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Hancock, John

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Hancock's father, a Congregationalist minister, died when he was a boy of seven, leaving his mother a destitute widow with three children, and he was adopted by his uncle, Thomas Hancock, a rich Boston merchant. John grew up to become the richest man in New England. He was also a successful lawyer, again following in his uncle's footsteps.

He was the third president of the Continental Congress 1775-77, when the Declaration of Independence was adopted, and thus became the first man to sign it, and was governor of Massachusetts for nine terms, dying in office.

References

Dever, Maria, and Dever, Aileen. Relative Origins: Famous Foster and Adopted People. (Portland: National Book Company, 1992)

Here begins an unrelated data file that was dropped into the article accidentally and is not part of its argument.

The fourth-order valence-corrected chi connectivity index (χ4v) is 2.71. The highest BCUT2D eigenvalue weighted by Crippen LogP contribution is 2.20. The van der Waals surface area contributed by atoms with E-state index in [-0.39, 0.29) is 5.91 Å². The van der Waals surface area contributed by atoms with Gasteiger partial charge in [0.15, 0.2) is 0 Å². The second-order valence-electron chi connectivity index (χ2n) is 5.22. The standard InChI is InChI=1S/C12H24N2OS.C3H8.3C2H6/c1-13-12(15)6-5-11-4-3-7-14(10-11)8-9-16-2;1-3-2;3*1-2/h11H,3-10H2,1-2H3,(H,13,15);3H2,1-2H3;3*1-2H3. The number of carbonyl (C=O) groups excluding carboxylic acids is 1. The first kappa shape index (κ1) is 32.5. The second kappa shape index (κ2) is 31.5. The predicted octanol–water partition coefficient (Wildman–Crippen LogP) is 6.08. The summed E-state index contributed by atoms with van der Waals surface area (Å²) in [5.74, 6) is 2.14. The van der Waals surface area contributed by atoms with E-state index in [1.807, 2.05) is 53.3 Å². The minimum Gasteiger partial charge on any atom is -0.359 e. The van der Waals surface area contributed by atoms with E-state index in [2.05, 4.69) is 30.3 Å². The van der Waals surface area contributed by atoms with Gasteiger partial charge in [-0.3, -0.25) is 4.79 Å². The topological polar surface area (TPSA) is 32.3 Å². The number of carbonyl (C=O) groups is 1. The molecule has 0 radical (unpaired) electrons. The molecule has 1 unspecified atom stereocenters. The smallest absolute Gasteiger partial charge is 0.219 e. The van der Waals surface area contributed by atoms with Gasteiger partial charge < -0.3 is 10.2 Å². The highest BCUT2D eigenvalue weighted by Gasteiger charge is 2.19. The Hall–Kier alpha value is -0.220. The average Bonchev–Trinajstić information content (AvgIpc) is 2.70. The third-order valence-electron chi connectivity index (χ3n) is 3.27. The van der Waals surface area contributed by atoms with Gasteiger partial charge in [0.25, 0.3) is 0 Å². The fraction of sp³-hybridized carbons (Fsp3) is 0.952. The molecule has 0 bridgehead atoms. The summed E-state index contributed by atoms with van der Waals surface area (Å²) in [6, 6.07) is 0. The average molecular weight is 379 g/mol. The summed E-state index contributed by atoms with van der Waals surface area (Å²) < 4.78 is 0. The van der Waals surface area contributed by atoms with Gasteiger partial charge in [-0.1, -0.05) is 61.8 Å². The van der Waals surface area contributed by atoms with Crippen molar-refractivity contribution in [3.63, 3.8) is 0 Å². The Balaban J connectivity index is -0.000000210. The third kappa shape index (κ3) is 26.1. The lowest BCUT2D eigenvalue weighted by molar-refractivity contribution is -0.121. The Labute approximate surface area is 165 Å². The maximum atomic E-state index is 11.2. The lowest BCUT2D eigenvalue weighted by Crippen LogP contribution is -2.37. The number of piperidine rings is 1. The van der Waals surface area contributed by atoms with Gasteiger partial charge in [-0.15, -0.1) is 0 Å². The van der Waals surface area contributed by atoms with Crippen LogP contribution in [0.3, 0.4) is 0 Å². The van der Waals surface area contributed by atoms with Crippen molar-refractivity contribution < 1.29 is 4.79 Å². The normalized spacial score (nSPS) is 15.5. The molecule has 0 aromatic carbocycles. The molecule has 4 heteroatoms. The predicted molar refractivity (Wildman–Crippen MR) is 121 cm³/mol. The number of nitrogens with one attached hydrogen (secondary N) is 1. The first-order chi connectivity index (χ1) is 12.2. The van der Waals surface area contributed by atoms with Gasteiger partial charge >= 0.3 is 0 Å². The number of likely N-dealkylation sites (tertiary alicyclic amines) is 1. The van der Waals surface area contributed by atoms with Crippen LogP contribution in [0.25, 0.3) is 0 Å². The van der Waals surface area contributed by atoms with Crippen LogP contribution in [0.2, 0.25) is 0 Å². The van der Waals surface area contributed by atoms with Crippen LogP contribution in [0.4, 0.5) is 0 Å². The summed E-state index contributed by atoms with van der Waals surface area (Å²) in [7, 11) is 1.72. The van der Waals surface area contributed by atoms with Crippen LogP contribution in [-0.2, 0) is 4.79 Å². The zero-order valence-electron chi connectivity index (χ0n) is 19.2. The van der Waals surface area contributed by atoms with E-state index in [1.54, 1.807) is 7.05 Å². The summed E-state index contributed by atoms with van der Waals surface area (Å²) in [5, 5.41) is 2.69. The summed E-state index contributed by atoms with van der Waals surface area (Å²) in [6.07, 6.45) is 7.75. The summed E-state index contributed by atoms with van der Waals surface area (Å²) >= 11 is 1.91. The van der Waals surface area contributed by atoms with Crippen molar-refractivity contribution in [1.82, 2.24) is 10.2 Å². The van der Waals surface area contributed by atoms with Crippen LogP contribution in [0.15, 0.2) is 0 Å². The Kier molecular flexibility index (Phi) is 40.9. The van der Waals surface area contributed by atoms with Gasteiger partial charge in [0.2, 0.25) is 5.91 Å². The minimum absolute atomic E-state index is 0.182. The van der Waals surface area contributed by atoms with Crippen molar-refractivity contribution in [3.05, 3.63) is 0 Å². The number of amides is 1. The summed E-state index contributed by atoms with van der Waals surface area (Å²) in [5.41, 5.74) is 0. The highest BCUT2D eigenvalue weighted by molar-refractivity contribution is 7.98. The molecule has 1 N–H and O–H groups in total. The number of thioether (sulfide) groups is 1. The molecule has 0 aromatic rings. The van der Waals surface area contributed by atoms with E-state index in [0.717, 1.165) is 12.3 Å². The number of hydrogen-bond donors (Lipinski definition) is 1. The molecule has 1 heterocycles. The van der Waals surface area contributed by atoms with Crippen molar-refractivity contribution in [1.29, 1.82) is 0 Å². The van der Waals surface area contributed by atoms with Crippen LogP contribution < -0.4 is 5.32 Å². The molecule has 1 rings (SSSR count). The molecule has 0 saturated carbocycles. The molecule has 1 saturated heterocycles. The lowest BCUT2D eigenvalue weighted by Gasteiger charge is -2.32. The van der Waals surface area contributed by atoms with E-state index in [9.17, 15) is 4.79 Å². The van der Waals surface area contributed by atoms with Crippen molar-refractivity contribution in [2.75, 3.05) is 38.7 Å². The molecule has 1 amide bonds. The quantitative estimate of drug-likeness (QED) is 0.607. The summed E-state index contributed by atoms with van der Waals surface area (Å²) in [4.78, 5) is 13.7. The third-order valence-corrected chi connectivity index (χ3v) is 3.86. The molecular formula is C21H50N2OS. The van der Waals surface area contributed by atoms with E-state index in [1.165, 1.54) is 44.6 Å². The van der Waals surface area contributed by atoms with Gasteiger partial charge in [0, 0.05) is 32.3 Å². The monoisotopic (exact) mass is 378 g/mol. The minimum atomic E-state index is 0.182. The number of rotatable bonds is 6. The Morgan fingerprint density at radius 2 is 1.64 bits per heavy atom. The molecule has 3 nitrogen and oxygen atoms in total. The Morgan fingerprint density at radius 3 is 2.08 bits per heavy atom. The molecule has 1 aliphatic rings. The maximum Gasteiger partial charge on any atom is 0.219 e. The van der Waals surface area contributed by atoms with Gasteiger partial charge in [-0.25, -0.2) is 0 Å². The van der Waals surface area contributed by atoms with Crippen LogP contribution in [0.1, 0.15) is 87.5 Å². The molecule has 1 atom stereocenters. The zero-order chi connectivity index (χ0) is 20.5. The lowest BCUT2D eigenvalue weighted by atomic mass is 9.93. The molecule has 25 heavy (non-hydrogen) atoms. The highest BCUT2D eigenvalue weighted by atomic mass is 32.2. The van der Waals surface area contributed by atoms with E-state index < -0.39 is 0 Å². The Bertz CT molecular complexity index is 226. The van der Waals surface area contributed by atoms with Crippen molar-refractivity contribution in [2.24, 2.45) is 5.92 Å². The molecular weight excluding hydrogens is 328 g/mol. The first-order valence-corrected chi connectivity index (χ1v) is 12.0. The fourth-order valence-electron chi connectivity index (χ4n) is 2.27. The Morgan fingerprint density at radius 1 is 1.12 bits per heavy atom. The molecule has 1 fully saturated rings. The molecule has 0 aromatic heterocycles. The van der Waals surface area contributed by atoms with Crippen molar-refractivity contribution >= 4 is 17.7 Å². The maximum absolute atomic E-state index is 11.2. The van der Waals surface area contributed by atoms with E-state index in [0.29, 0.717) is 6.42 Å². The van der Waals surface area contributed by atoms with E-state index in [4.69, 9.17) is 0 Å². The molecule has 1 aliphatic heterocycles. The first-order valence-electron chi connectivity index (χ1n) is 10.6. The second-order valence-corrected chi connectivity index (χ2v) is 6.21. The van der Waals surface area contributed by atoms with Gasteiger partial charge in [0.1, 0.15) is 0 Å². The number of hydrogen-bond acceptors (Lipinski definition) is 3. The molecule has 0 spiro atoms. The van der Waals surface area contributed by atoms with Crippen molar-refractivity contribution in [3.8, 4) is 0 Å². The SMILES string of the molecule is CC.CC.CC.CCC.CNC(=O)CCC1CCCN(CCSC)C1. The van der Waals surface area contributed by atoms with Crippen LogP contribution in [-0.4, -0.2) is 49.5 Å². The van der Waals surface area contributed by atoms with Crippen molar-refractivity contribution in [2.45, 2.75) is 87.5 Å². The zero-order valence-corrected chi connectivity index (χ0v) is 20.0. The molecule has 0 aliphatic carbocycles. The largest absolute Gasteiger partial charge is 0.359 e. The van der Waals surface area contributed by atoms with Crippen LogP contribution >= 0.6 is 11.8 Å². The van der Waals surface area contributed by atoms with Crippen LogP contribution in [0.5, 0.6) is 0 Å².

Microsoft Encarta 98 Encyclopedia, 1993-97
Dictionary of American Biography
Koslow, Philip. John Hancock: A Signature Life. (New York: Franklin Watts Inc., 1998) (Book Report Biographies)
Kallen, Stuart A. John Hancock. (Minneapolis: Abdo, 1999) (Founding Fathers)
Brandes, Paul D. John Hancock's Life and Speeches: A Personalized Vision of the American Revolution. (Lanham: Scarecrow Press, 1996)
McGranahan, Ronald W. "The American Revolution Home Page: John Hancock." [Includes portrait]. Available at: http://ourworld.compuserve.com/homepages/ronmcgranahan/hancock.html
Grant, George. "The Forgotten Presidents." Available at: http://capo.org/kmsc/presidnt.html

Indexes

European
USA
18th Century
Business and Industry
Rulers, Nobles, Chiefs, Presidents, Prime Ministers
Philanthropists
School-age Years, Adolescence
Unmarried Mother, Single Parent (Mother or Father) Unable to Cope
Poverty
Uncles and Aunts, Parents' Uncles and Aunts
Wealthy, Famous, Noble or Divine Adoptive or Foster Families
Parent(s) Died, Disappeared or Became Incapacitated
Birth Sibling(s) Separated
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